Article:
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Table of Contents - February 2008 - Wild West

Originally published on HistoryNet.com. Published Online: December 06, 2007 
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FEATURES

The Tigers of the Southwest
By John Rose
Religiously, medicinally and militarily attuned to their often harsh environment, well-trained Apache warriors were part of one of the greatest light cavalry and guerrilla fighting forces in the world.

Apache Country
See the places in Arizona Territory, New Mexico Territory and northern Mexico where the Apache Indians lived and fought.

The Battle of Cieneguilla: Dragoons vs. Jicarilla Apaches
By Will Gorenfeld
The circumstances surrounding the New Mexico Territory fight on March 30, 1854, have been disputed, but it turned into a desperate struggle for survival for 60 dragoons.

Cochise Stronghold
By Layton L. Hooper
The Chiricahuas, most notably the feared and resourceful Cochise, survived and thrived in an unforgiving land, including the Dragoon Mountains, from which they wreaked havoc on their American and Mexican enemies.

A Close Shave for the Barber of Dodge City
By Roger Jay
John Tyler, an ex-slave from Missouri who owned a barber shop and residence on Dodge City's Front Street, mistakenly shot a white farmer in January 1876. That shooting figured to be costly for Tyler, but, with a little help from some surprising friends in town, he held his ground.

DEPARTMENTS  

Editor's Letter

Letters

Interview
By Sierra Adare and Tasiwoopa api
Historian Richard W. Etulain, a self-described "son-of-a-Basque," goes beyond New Mexico and Beyond the Missouri in his latest work.

Roundup
News and events celebrating the frontier, plus California author Lee A. Silva's Top Ten "Types of Weapons That Won the West."

Westerners
A noted cowboy of Wyoming.

Gunfighters & Lawmen
By Mike Tower
Outlaw "Black Jack" Bill Christian did shoot Deputy U.S. Marshal Jake Hocker just above the heart, but that wasn't the end of the road for the young lawman.

Pioneers & Settlers
By Gregory Michno
After killing Hamilton and Juniata McComas on the road to Lordsburg in dangerous southwestern New Mexico Territory, Apache raiders decided to keep the couple's blond 6-year-old son, Charlie.

Indian Life
By Mike Coppock
While on assignment in Alaska Territory, Lieutenant Charles Wood learned plenty about Tlingit food, totem poles, women and evil spirits, as well as Ghost Bears. But his goal was to climb what was then believed to be the world's highest mountain.

Western Enterprise
By Rita Ackerman
Forty miles south of Dodge City, merchant Cash Henderson founded a town that, fittingly enough, was named Cash City. But the cash of area farmers would not flow for very long.

Ghost Towns
By Steve Mauro
Grafton was founded by Mormons in southern Utah Territory in the 1860s, deserted in the 1920s and rediscovered by Hollywood in the 1950s.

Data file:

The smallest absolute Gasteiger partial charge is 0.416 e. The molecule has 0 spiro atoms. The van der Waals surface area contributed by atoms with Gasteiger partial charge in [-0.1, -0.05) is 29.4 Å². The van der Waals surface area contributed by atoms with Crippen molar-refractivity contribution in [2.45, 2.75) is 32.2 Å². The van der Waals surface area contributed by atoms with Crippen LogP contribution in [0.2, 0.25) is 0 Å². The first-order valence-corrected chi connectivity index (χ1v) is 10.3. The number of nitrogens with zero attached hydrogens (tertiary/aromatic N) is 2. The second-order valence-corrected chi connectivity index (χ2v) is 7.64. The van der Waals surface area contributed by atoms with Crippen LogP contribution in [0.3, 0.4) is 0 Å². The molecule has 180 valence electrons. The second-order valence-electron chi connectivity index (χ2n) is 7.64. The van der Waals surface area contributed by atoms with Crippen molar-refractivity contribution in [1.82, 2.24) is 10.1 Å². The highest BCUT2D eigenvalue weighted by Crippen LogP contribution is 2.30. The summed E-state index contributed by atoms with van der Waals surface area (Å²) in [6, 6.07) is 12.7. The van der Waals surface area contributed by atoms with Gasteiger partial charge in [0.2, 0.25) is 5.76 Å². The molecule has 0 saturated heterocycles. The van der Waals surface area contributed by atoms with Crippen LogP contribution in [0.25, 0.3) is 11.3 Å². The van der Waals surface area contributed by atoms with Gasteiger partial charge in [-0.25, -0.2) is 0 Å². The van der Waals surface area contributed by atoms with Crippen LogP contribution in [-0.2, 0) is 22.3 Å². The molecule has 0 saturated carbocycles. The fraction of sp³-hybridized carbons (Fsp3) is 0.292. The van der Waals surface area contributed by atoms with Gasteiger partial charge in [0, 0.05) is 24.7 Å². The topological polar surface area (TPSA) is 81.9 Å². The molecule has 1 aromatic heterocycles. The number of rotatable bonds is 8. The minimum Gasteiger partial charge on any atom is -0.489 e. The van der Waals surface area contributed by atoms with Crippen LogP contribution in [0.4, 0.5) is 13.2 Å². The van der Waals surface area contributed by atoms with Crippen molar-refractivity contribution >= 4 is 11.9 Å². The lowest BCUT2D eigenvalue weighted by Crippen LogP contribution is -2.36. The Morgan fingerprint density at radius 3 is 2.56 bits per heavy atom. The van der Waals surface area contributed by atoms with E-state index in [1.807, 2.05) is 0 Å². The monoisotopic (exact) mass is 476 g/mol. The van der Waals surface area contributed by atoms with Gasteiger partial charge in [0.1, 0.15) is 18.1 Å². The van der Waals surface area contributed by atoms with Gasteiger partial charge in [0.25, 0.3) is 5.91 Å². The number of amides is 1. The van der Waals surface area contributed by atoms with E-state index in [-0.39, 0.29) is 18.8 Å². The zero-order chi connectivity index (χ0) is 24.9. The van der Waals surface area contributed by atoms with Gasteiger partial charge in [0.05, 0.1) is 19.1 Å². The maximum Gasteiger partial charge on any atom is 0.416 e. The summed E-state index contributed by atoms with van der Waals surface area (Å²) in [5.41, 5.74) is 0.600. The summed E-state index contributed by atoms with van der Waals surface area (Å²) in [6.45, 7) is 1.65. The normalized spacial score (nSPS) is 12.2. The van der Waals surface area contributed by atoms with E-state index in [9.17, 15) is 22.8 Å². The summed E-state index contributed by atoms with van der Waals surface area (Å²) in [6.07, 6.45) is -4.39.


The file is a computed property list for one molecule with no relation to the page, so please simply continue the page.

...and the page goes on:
Collections
By John Rose
The White Mountain Apaches' growing archival collection is on display at the tribal museum in Fort Apache Historic Park in southeastern Arizona.

Guns of the West
By Wayne R. Austerman
In the 1840s and '50s, the Model 1842 pistol filled the saddle holsters of many a dragoon and plainsman.

Art of the West
By Johnny D. Boggs
The Heard Museum Guild Indian Fair and Market celebrates its 50th anniversary by bringing more than 670 artists to Phoenix.

Reviews
Must-read books and must-see movies (well, at least one is really an old TV show) about Dodge City. Plus reviews of recent books, a documentary and another documentary's riveting musical score.

Sold!
George Armstrong Custer and his fresh kill…an elk, to be specific.

ONLINE EXTRAS

How much do you know about John Wayne?: Take our quiz now.

How much do you know about Wounded Knee?: Take our quiz now.

How much do you know about Western movies?: Test yourself with our bonus quiz.

Chiricahua Chief Cochise: Edwin R. Sweeney, author of an acclaimed biography of Cochise, examines the celebrated leader of the Chokonen band of Chiricahua Apaches.

Dodge City Bullfight: On the Fourth of July 1884, the old cow town hosted the first sanctioned bullfight on U.S. soil.

Have You Heard About the Heard? The Heard Museum Guild Indian Fair and Market turns 50.

Plus

Visit the Wild West Blog at http://wildwestblogcom.blogspot.com

Discussion:

What town or city best defines the Wild West? In other words, what community west of the Mississippi do you think was wild and woollier than the rest? Candidates include Dodge City, Tombstone, Deadwood, Denver, Santa Fe, San Francisco, Salt Lake City, San Antonio and any other, except Hobbs, N.M.



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